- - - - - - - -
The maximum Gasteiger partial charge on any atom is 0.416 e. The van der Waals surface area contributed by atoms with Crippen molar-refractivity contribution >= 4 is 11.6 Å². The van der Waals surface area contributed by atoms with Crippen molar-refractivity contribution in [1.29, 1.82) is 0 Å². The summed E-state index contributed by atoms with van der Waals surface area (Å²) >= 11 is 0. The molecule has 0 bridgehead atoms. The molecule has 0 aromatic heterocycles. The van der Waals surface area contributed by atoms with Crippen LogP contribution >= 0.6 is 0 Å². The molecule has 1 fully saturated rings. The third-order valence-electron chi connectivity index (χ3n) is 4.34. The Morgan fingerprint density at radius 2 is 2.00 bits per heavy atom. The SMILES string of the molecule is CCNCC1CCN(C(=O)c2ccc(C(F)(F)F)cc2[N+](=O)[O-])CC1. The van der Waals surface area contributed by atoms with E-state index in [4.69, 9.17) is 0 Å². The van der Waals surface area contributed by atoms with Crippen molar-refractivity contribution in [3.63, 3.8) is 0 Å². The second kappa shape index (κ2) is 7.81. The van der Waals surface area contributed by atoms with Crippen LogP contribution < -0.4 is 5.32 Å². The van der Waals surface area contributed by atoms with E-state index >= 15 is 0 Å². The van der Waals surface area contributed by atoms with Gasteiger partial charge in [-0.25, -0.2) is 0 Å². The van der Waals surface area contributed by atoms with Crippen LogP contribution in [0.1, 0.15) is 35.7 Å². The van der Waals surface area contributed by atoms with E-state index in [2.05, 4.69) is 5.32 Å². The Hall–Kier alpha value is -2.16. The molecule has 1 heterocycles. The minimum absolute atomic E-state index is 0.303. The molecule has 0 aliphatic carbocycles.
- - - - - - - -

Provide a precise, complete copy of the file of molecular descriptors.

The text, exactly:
The maximum Gasteiger partial charge on any atom is 0.416 e. The van der Waals surface area contributed by atoms with Crippen molar-refractivity contribution >= 4 is 11.6 Å². The van der Waals surface area contributed by atoms with Crippen molar-refractivity contribution in [1.29, 1.82) is 0 Å². The summed E-state index contributed by atoms with van der Waals surface area (Å²) >= 11 is 0. The molecule has 0 bridgehead atoms. The molecule has 0 aromatic heterocycles. The van der Waals surface area contributed by atoms with Crippen LogP contribution >= 0.6 is 0 Å². The molecule has 1 fully saturated rings. The third-order valence-electron chi connectivity index (χ3n) is 4.34. The Morgan fingerprint density at radius 2 is 2.00 bits per heavy atom. The SMILES string of the molecule is CCNCC1CCN(C(=O)c2ccc(C(F)(F)F)cc2[N+](=O)[O-])CC1. The van der Waals surface area contributed by atoms with E-state index in [4.69, 9.17) is 0 Å². The van der Waals surface area contributed by atoms with Crippen molar-refractivity contribution in [3.63, 3.8) is 0 Å². The second kappa shape index (κ2) is 7.81. The van der Waals surface area contributed by atoms with Crippen LogP contribution < -0.4 is 5.32 Å². The van der Waals surface area contributed by atoms with E-state index >= 15 is 0 Å². The van der Waals surface area contributed by atoms with Gasteiger partial charge in [-0.25, -0.2) is 0 Å². The van der Waals surface area contributed by atoms with Crippen LogP contribution in [0.1, 0.15) is 35.7 Å². The van der Waals surface area contributed by atoms with E-state index in [2.05, 4.69) is 5.32 Å². The Hall–Kier alpha value is -2.16. The molecule has 1 heterocycles. The minimum absolute atomic E-state index is 0.303. The molecule has 0 aliphatic carbocycles.